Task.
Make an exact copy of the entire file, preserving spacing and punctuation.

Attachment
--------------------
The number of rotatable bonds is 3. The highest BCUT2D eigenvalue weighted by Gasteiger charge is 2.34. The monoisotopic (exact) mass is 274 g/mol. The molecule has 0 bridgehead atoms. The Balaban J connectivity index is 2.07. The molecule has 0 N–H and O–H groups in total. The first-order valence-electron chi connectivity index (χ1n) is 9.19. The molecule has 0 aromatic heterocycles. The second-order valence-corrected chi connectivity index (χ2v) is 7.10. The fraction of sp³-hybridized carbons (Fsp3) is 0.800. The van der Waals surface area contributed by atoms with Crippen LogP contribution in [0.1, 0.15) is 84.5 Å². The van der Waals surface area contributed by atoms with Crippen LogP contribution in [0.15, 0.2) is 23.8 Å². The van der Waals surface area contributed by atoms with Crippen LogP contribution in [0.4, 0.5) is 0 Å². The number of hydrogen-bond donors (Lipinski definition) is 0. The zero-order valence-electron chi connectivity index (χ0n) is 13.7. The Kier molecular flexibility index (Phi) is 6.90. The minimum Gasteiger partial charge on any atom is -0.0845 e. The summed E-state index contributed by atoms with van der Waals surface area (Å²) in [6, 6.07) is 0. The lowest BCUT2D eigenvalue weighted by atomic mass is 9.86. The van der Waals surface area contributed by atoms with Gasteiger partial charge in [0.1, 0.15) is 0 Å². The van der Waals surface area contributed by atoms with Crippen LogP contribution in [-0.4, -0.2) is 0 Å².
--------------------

The number of rotatable bonds is 3. The highest BCUT2D eigenvalue weighted by Gasteiger charge is 2.34. The monoisotopic (exact) mass is 274 g/mol. The molecule has 0 bridgehead atoms. The Balaban J connectivity index is 2.07. The molecule has 0 N–H and O–H groups in total. The first-order valence-electron chi connectivity index (χ1n) is 9.19. The molecule has 0 aromatic heterocycles. The second-order valence-corrected chi connectivity index (χ2v) is 7.10. The fraction of sp³-hybridized carbons (Fsp3) is 0.800. The van der Waals surface area contributed by atoms with Crippen LogP contribution in [0.1, 0.15) is 84.5 Å². The van der Waals surface area contributed by atoms with Crippen LogP contribution in [0.15, 0.2) is 23.8 Å². The van der Waals surface area contributed by atoms with Crippen LogP contribution in [0.4, 0.5) is 0 Å². The number of hydrogen-bond donors (Lipinski definition) is 0. The zero-order valence-electron chi connectivity index (χ0n) is 13.7. The Kier molecular flexibility index (Phi) is 6.90. The minimum Gasteiger partial charge on any atom is -0.0845 e. The summed E-state index contributed by atoms with van der Waals surface area (Å²) in [6, 6.07) is 0. The lowest BCUT2D eigenvalue weighted by atomic mass is 9.86. The van der Waals surface area contributed by atoms with Gasteiger partial charge in [0.1, 0.15) is 0 Å². The van der Waals surface area contributed by atoms with Crippen LogP contribution in [-0.4, -0.2) is 0 Å².